Unless methemoglobinemia is severe or symptomatic, treatment is purely for cosmetic or psychological reasons. Various agents can reduce the methemoglobin levels to within the reference range (~1%) or at least to acceptable levels (5-10%).
Methylene blue is the first-line antidotal therapy. Ascorbic acid and riboflavin have been used. N -acetylcysteine reduces methemoglobin levels but is not yet approved for the treatment of methemoglobinemia. Cimetidine can be used in dapsone-induced methemoglobinemia. Hyperbaric oxygen and exchange transfusion should be considered when methylene blue treatment is ineffective or contraindicated.
Antidotes (eg, methylene blue) are used to counteract methemoglobinemia, acting as cofactors in the nicotinamide adenine dinucleotide phosphate (NADPH)-dependent methemoglobin reductase system. Cimetidine may be used in dapsone-induced methemoglobinemia.
Methylene blue increases the activity of nicotinamide adenine dinucleotide (NADH)-methemoglobin reductase in red blood cells (RBCs), assisting in the conversion of ferric (Fe3+) to ferrous (Fe2+) iron. It is available as a 1% solution (10 mg/mL). Most patients require only 1 dose. Resolution of toxicity should be seen within 1 hour, often within 20 minutes.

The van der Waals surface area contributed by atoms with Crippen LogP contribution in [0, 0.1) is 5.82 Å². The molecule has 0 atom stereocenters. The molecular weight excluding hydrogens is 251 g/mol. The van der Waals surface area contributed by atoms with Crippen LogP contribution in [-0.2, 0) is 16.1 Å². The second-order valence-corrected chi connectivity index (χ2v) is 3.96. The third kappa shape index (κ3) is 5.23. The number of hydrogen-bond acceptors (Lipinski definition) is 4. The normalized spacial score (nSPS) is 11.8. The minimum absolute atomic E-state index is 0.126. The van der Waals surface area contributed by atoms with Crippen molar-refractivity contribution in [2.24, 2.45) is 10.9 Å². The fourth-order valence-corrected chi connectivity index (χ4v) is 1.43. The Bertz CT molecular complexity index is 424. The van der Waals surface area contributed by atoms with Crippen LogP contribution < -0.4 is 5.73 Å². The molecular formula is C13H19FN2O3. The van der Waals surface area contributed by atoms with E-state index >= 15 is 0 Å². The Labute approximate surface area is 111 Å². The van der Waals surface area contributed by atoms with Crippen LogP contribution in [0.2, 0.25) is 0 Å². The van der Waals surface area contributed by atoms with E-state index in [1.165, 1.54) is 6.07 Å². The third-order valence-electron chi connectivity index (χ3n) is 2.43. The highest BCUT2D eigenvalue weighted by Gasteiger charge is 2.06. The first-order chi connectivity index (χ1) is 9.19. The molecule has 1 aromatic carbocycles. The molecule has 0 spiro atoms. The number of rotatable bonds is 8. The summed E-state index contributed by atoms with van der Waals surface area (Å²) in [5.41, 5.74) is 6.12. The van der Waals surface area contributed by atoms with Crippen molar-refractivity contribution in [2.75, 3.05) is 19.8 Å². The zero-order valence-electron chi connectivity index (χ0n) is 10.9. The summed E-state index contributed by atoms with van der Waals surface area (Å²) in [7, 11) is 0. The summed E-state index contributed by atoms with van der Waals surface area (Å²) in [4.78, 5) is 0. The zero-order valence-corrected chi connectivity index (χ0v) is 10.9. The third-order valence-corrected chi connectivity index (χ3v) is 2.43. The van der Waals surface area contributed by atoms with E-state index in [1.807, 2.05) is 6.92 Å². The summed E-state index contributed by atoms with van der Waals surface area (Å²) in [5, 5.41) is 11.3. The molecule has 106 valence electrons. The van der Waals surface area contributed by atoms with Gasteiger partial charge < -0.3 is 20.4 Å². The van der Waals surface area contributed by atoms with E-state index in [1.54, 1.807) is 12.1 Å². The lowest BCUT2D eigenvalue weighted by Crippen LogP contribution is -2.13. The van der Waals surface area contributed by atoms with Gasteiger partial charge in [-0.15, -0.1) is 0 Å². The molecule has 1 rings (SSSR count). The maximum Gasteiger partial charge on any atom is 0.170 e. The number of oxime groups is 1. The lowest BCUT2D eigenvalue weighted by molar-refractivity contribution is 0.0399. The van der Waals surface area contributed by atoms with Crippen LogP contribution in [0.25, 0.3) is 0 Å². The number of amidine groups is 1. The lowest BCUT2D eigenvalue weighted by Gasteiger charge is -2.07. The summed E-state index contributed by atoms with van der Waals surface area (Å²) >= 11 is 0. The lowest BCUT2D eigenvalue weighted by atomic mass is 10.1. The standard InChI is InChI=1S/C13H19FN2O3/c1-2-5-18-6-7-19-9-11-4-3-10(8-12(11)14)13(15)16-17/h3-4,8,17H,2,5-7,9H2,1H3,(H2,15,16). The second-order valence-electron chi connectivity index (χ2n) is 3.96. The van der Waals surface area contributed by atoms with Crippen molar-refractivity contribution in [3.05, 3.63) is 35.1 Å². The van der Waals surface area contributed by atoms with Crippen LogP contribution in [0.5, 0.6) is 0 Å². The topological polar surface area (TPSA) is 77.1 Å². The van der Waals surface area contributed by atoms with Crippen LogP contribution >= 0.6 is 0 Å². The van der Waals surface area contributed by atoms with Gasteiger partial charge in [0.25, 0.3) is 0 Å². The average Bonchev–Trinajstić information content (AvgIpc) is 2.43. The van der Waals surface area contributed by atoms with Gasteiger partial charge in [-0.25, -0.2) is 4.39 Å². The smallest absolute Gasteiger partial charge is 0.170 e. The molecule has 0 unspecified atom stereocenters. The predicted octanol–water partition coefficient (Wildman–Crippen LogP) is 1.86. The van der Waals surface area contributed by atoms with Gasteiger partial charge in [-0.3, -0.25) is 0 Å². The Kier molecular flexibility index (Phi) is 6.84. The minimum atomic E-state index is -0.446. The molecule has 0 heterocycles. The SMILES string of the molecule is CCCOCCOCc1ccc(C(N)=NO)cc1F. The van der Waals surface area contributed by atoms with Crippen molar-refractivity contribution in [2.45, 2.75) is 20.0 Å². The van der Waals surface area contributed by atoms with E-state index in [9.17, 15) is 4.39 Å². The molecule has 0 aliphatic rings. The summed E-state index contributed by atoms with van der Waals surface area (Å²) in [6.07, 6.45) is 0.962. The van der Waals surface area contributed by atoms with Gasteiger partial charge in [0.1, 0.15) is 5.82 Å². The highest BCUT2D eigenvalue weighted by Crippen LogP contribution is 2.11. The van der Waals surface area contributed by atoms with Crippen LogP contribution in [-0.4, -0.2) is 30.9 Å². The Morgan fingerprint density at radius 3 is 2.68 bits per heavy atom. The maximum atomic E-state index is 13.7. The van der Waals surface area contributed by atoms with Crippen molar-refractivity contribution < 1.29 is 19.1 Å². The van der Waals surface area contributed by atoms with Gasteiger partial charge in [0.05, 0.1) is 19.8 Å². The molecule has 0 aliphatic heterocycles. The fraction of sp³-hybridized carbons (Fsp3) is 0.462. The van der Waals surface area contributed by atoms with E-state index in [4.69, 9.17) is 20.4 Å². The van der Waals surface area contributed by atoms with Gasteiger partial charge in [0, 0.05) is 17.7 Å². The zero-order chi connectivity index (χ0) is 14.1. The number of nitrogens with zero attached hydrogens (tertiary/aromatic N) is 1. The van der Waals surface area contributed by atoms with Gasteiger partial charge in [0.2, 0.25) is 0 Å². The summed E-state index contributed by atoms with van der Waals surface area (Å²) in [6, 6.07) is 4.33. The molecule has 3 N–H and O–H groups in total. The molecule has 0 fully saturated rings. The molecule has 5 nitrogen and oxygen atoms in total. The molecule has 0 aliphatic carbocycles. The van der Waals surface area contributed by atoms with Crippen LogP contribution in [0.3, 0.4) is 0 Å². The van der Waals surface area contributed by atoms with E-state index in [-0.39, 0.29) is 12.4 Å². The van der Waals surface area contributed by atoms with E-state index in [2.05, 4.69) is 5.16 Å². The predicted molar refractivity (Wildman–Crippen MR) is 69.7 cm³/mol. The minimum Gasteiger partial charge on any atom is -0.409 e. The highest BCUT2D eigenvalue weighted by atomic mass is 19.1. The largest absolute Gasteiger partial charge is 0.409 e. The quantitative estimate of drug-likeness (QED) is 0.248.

The US Food and Drug Administration (FDA) warns against using methylene blue concurrently with serotonergic psychiatric drugs, unless such usage is indicated for life-threatening or urgent conditions. Methylene blue may increase central nervous system (CNS) serotonin levels as a result of monoamine oxidase (MAO)-A inhibition, increasing the risk of serotonin syndrome.
Vitamins, Water Soluble
Vitamins are essential for normal metabolic functioning of the body. Important: they act as cofactors in erythrocyte glutathione reductase and NADH dehydrogenase.
Ascorbic acid is an antioxidant and coenzyme for reduction. It may be helpful in the treatment of congenital methemoglobinemia if used daily and on a continual basis. Although it can occasionally reduce the cyanosis associated with chronic methemoglobinemia, it has no role in the treatment of acute acquired methemoglobinemia.
Riboflavin can reduce the cyanosis associated with chronic methemoglobinemia but has no role in the treatment of acute severe acquired methemoglobinemia.
Histamine H2 Antagonists
Cytochrome P-450 inhibitors are recommended only for patients with methemoglobinemia secondary to dapsone.
Cimetidine inhibits conversion of dapsone to its oxidizing metabolite, dapsone hydroxylamine, by the P-450 system, thereby preventing further development of dapsone-induced methemoglobinemia.
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